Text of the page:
This is a phenomenal book. Since I began my journey back to Judaism, I have been blessed to learn from so many Chassidic masters that I often joke I'm a Litvak who's not so Litvish. Perhaps I should I've realized I'm pretty Litvish when I "accidentally" encountered the Talmud on day one of Daf Yomi, embarked on the voyage, and stayed with it for 7.5 years.
Litvaks are basically Jews descended from the vibrant and influential Jewish community that existed in the Grand Duchy of Lithuania until the 20th Century. Litvaks and Chassids often held opposing viewpoints on the finer points of Torah and Talmud, much like the students of Hillel and Shammai, but they agree on the basics.
Now, at last, I'm starting to understand what a Litvak is. The wisdom of our tribe was almost wiped out in the Shoah. Stalin multiplied the carnage. 90% of our leaders and teachers were lost. This book, The Legacy, by Rabbis Warren Goldstein and Berel Wein, captures the essence of our tribe's teachings, and I'll be sharing some highlights here on the Accidental Talmudist blog. Here's the first...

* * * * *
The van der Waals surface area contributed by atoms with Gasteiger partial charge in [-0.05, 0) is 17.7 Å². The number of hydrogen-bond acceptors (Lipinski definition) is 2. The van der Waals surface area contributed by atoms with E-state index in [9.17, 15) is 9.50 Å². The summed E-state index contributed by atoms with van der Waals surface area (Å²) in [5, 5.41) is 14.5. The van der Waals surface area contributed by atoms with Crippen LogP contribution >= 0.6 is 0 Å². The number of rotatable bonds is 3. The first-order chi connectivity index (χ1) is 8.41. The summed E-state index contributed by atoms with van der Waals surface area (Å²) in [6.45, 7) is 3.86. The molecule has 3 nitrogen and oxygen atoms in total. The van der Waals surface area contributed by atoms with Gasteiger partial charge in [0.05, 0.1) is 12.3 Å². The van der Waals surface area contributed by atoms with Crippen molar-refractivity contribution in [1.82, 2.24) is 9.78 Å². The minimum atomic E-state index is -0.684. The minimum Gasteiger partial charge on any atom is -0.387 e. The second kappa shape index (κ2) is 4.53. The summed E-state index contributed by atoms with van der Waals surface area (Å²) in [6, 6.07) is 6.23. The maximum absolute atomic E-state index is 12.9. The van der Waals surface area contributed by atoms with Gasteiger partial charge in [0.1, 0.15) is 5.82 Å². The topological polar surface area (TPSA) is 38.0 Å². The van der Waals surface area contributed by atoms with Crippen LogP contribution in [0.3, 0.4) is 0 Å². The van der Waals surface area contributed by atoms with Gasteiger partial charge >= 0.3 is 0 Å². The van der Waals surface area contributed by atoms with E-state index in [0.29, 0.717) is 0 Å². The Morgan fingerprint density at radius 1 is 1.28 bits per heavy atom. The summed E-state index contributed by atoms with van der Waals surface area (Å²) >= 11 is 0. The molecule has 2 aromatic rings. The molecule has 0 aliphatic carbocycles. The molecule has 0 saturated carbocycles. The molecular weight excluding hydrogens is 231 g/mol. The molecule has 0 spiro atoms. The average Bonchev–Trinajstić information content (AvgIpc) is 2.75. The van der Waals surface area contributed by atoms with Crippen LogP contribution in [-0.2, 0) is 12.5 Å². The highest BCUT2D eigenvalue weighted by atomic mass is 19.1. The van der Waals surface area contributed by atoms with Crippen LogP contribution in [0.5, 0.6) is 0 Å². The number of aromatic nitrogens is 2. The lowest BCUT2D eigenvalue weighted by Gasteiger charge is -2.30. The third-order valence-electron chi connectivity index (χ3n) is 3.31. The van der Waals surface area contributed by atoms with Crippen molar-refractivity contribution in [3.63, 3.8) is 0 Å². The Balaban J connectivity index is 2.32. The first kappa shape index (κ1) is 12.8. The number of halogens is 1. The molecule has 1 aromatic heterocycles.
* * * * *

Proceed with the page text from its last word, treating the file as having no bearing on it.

We must seek the ways of pleasantness. Actions and thoughts that lead to anger, abruptness, sharpness of tongue, dismissiveness, or Heaven forbid, humiliation of another individual, are wrong. Those are the ways of evil. Actions and thoughts that lead to serenity and simcha in the company of others are the ways of Torah. And so the Lithuanian master always taught. Shavuah Tov.
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Salvador Litvak wrote & directed the Passover comedy and cult hit, When Do We Eat? His new film, Saving Lincoln, explores Abraham Lincoln's fiery trial as Commander-in-Chief through the eyes of his closest friend and bodyguard, Ward Hill Lamon.